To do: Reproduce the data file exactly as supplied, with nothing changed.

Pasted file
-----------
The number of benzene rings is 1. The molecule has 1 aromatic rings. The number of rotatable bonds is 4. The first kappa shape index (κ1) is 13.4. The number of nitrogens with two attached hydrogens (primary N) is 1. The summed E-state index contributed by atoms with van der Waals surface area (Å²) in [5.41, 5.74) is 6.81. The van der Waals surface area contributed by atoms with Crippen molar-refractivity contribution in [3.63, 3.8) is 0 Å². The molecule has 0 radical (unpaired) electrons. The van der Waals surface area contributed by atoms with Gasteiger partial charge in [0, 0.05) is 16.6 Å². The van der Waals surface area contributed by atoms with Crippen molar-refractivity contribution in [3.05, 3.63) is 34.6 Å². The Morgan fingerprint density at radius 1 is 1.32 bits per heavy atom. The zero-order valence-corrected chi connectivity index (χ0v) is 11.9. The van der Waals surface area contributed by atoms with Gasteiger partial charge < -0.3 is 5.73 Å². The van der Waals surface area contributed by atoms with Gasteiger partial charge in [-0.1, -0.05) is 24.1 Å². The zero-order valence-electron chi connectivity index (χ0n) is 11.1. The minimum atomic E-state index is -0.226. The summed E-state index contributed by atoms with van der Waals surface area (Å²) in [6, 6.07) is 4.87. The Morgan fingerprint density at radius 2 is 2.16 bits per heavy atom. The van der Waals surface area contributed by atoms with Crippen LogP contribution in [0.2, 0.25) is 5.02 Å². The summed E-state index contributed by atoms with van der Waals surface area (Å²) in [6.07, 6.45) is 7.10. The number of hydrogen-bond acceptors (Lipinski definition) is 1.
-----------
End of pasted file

The number of benzene rings is 1. The molecule has 1 aromatic rings. The number of rotatable bonds is 4. The first kappa shape index (κ1) is 13.4. The number of nitrogens with two attached hydrogens (primary N) is 1. The summed E-state index contributed by atoms with van der Waals surface area (Å²) in [5.41, 5.74) is 6.81. The van der Waals surface area contributed by atoms with Crippen molar-refractivity contribution in [3.63, 3.8) is 0 Å². The molecule has 0 radical (unpaired) electrons. The van der Waals surface area contributed by atoms with Gasteiger partial charge in [0, 0.05) is 16.6 Å². The van der Waals surface area contributed by atoms with Crippen molar-refractivity contribution in [3.05, 3.63) is 34.6 Å². The Morgan fingerprint density at radius 1 is 1.32 bits per heavy atom. The zero-order valence-corrected chi connectivity index (χ0v) is 11.9. The van der Waals surface area contributed by atoms with Gasteiger partial charge < -0.3 is 5.73 Å². The van der Waals surface area contributed by atoms with Gasteiger partial charge in [-0.1, -0.05) is 24.1 Å². The zero-order valence-electron chi connectivity index (χ0n) is 11.1. The minimum atomic E-state index is -0.226. The summed E-state index contributed by atoms with van der Waals surface area (Å²) in [6, 6.07) is 4.87. The Morgan fingerprint density at radius 2 is 2.16 bits per heavy atom. The van der Waals surface area contributed by atoms with Crippen LogP contribution in [0.2, 0.25) is 5.02 Å². The summed E-state index contributed by atoms with van der Waals surface area (Å²) in [6.07, 6.45) is 7.10. The number of hydrogen-bond acceptors (Lipinski definition) is 1.